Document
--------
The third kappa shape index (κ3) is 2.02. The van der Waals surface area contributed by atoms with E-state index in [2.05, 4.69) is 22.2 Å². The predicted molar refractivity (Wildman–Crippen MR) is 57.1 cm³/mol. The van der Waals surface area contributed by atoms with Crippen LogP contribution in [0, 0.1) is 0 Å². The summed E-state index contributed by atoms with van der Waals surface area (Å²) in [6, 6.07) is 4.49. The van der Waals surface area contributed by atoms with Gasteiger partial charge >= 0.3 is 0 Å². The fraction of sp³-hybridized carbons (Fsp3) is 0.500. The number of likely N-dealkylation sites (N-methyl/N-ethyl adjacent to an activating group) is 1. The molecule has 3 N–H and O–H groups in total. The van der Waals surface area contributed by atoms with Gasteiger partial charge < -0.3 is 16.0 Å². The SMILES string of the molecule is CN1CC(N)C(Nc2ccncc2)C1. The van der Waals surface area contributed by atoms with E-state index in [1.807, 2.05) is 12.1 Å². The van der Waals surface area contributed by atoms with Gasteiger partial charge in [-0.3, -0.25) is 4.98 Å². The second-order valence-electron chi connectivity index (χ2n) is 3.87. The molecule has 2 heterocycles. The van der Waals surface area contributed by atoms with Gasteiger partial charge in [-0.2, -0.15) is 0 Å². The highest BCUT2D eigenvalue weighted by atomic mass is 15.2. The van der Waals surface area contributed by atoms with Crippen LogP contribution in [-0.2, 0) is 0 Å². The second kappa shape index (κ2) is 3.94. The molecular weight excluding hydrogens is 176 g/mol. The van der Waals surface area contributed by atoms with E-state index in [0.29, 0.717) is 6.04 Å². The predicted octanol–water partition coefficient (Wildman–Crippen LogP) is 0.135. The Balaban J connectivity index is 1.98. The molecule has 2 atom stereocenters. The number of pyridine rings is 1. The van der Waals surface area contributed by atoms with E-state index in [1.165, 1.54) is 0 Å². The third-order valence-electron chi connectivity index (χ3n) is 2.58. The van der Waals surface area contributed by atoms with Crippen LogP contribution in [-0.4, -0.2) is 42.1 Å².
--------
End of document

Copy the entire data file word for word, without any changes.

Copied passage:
The third kappa shape index (κ3) is 2.02. The van der Waals surface area contributed by atoms with E-state index in [2.05, 4.69) is 22.2 Å². The predicted molar refractivity (Wildman–Crippen MR) is 57.1 cm³/mol. The van der Waals surface area contributed by atoms with Crippen LogP contribution in [0, 0.1) is 0 Å². The summed E-state index contributed by atoms with van der Waals surface area (Å²) in [6, 6.07) is 4.49. The van der Waals surface area contributed by atoms with Gasteiger partial charge >= 0.3 is 0 Å². The fraction of sp³-hybridized carbons (Fsp3) is 0.500. The number of likely N-dealkylation sites (N-methyl/N-ethyl adjacent to an activating group) is 1. The molecule has 3 N–H and O–H groups in total. The van der Waals surface area contributed by atoms with Gasteiger partial charge < -0.3 is 16.0 Å². The SMILES string of the molecule is CN1CC(N)C(Nc2ccncc2)C1. The van der Waals surface area contributed by atoms with E-state index in [1.807, 2.05) is 12.1 Å². The van der Waals surface area contributed by atoms with Gasteiger partial charge in [-0.3, -0.25) is 4.98 Å². The second-order valence-electron chi connectivity index (χ2n) is 3.87. The molecule has 2 heterocycles. The van der Waals surface area contributed by atoms with Gasteiger partial charge in [-0.2, -0.15) is 0 Å². The highest BCUT2D eigenvalue weighted by atomic mass is 15.2. The van der Waals surface area contributed by atoms with Crippen LogP contribution in [-0.2, 0) is 0 Å². The second kappa shape index (κ2) is 3.94. The molecular weight excluding hydrogens is 176 g/mol. The van der Waals surface area contributed by atoms with E-state index in [0.29, 0.717) is 6.04 Å². The predicted octanol–water partition coefficient (Wildman–Crippen LogP) is 0.135. The Balaban J connectivity index is 1.98. The molecule has 2 atom stereocenters. The number of pyridine rings is 1. The van der Waals surface area contributed by atoms with E-state index in [1.165, 1.54) is 0 Å². The third-order valence-electron chi connectivity index (χ3n) is 2.58. The van der Waals surface area contributed by atoms with Crippen LogP contribution in [-0.4, -0.2) is 42.1 Å².